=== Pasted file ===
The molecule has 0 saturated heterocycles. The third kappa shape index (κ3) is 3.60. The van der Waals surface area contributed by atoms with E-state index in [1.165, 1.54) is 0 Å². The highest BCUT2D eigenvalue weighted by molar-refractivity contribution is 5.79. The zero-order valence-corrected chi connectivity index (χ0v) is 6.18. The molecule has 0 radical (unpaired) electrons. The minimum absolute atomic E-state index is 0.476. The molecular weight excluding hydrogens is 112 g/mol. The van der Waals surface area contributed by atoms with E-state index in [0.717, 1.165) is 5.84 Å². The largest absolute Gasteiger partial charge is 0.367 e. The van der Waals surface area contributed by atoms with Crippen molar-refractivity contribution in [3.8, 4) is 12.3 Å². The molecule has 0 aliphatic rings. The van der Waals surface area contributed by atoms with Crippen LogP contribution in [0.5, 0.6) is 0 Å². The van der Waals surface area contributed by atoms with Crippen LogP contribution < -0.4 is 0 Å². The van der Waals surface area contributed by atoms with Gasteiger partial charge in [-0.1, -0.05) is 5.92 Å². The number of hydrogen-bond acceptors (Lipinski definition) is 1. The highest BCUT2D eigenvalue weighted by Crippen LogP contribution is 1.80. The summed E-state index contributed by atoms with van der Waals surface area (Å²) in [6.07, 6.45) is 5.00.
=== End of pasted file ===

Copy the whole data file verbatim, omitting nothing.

The molecule has 0 saturated heterocycles. The third kappa shape index (κ3) is 3.60. The van der Waals surface area contributed by atoms with E-state index in [1.165, 1.54) is 0 Å². The highest BCUT2D eigenvalue weighted by molar-refractivity contribution is 5.79. The zero-order valence-corrected chi connectivity index (χ0v) is 6.18. The molecule has 0 radical (unpaired) electrons. The minimum absolute atomic E-state index is 0.476. The molecular weight excluding hydrogens is 112 g/mol. The van der Waals surface area contributed by atoms with E-state index in [0.717, 1.165) is 5.84 Å². The largest absolute Gasteiger partial charge is 0.367 e. The van der Waals surface area contributed by atoms with Crippen molar-refractivity contribution in [3.8, 4) is 12.3 Å². The molecule has 0 aliphatic rings. The van der Waals surface area contributed by atoms with Crippen LogP contribution in [0.5, 0.6) is 0 Å². The van der Waals surface area contributed by atoms with Crippen LogP contribution < -0.4 is 0 Å². The van der Waals surface area contributed by atoms with Gasteiger partial charge in [-0.1, -0.05) is 5.92 Å². The number of hydrogen-bond acceptors (Lipinski definition) is 1. The highest BCUT2D eigenvalue weighted by Crippen LogP contribution is 1.80. The summed E-state index contributed by atoms with van der Waals surface area (Å²) in [6.07, 6.45) is 5.00.